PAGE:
With a broadband consultancy background, Ashley has extensive experience working with municipalities, electric utilities and cooperatives to plan and launch fiber and broadband networks across the US from feasibility to network marketing.

Her deep understanding of how community broadband networks are planned and implemented will be critical to assisting COS’ existing and potential clients as they look to conduct broadband surveys, aggregate demand and ensure their network is built with quality data and take-rate goals, and that networks are designed for a successful operations with a fully automated and integrated BSS/OSS solution.

Most importantly Ashley brings her can do attitude to COS and dedication and belief that everyone should have access to world class fiber broadband. She is committed to ensuring her customers have the best tools to guarantee that fast, affordable broadband reaches every household, and that broadband operations become feasible across all markets and business models.

“We’re thrilled to have Ashley join our growing North American team. Her broad knowledge in our industry will make her a key player to ensure our, and most importantly, our clients’ success,” says COS Systems CRO Isak Finer.

Open Access models have been garnering more attention in Canada due to public funding requirements and as a part of Public Private Partnership (P3)-based municipal investments.

Isak Finér, COS Systems Chief Revenue Officer, will be speaking at Monday’s panel, 1:00-1:55 PM EST.
This panel will provide context and clarity to the definitions around Open Access, will discuss business and operating models, opportunities for service innovation and explore lessons learned from active Open Access network providers.

Canada’s Rural & Remote Broadband Conference is hosting their Winter Event on Monday, December 13th.

Click here to read more and register for the Event!

COS Service Zones is built to streamline the process of getting a fiber network started and managing the buildout communications. The first step is often a broadband survey, building a comprehensive map of the existing providers, available speeds and the need for better broadband in the community. In the latest release of COS Service Zones, we’ve launched several improvements for the survey portion of the platform.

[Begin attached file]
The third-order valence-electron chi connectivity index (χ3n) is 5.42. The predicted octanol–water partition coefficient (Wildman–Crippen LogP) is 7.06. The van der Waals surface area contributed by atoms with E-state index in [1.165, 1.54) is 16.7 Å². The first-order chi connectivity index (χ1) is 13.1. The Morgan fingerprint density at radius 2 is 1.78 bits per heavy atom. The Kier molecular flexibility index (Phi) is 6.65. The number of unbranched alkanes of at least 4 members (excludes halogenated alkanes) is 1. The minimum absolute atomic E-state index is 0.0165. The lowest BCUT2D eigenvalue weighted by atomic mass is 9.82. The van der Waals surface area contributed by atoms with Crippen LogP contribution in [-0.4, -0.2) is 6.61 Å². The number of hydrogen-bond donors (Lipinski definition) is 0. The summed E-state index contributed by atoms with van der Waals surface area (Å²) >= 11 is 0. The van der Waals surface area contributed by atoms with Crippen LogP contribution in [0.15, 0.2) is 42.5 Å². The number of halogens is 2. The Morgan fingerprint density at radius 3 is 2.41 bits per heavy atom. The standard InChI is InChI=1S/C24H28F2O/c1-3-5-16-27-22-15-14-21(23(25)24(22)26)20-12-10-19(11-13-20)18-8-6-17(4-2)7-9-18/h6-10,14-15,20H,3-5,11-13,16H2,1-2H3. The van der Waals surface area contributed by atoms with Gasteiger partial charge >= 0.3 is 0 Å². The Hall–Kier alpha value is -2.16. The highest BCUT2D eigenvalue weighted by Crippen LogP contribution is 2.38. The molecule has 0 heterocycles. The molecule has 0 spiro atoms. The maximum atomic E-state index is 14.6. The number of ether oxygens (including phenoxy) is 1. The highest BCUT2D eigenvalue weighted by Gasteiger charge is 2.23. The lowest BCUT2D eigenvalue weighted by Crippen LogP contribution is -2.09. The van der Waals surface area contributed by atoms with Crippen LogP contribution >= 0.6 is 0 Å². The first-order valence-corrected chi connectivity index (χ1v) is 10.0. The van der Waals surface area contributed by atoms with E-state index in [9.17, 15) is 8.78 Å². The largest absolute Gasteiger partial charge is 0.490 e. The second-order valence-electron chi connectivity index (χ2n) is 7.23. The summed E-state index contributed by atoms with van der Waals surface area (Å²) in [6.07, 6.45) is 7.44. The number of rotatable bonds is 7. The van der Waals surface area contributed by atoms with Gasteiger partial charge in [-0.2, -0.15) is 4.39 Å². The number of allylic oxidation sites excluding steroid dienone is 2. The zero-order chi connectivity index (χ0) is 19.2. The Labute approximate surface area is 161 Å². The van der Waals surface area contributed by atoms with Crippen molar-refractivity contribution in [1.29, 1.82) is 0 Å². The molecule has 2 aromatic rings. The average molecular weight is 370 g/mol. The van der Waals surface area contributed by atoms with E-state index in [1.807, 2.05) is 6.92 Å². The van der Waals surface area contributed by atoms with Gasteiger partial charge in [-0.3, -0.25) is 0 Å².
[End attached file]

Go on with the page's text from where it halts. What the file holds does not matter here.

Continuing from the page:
While there is flexibility to modify and add to the built-in survey questions in COS Service Zones, the standard questions are geared towards asking the most crucial and concise questions. Yet, as with all surveys some people never finish them. The reason might not have anything to do with the survey length, they may have gotten distracted for some reasons or another. In our latest survey release, we split the survey into different steps which will capture survey data throughout. After the customer has searched for their address, next would be their email address, then thereafter we take them through the survey step by step while continuously saving data. This will enable you to later analyze at which step the survey taker drops off. Perhaps it was at the point where proposed services and prices were shown? Can it be an indication that the assortment is not what customers were looking for? Or that the prices are too high?

The other benefit of partially saving the data and requesting the email address early is the follow-up automation we’ve been able to build. COS Service Zones has a template-based email engine built into the platform, it can be used to automate personalized follow-up emails. For the customer that did not complete the survey but did share their email address, the system can now automatically send out an email to that person asking them to complete the incomplete survey, and again emphasize the importance of the data to move forward with the broadband plans. The email will include the link which will take them exactly to the step in the survey where they dropped off previously, they can just complete the last steps instead of starting over. If the person still doesn’t take the survey, another email with a slightly different message will go out after a few additional days. Everything to maximize the number of completed surveys. These emails are also an excellent way to try to figure out why those reluctant to finish the survey feel that way. By simply asking why, they could reply to the system generated email and let you know what issue they had.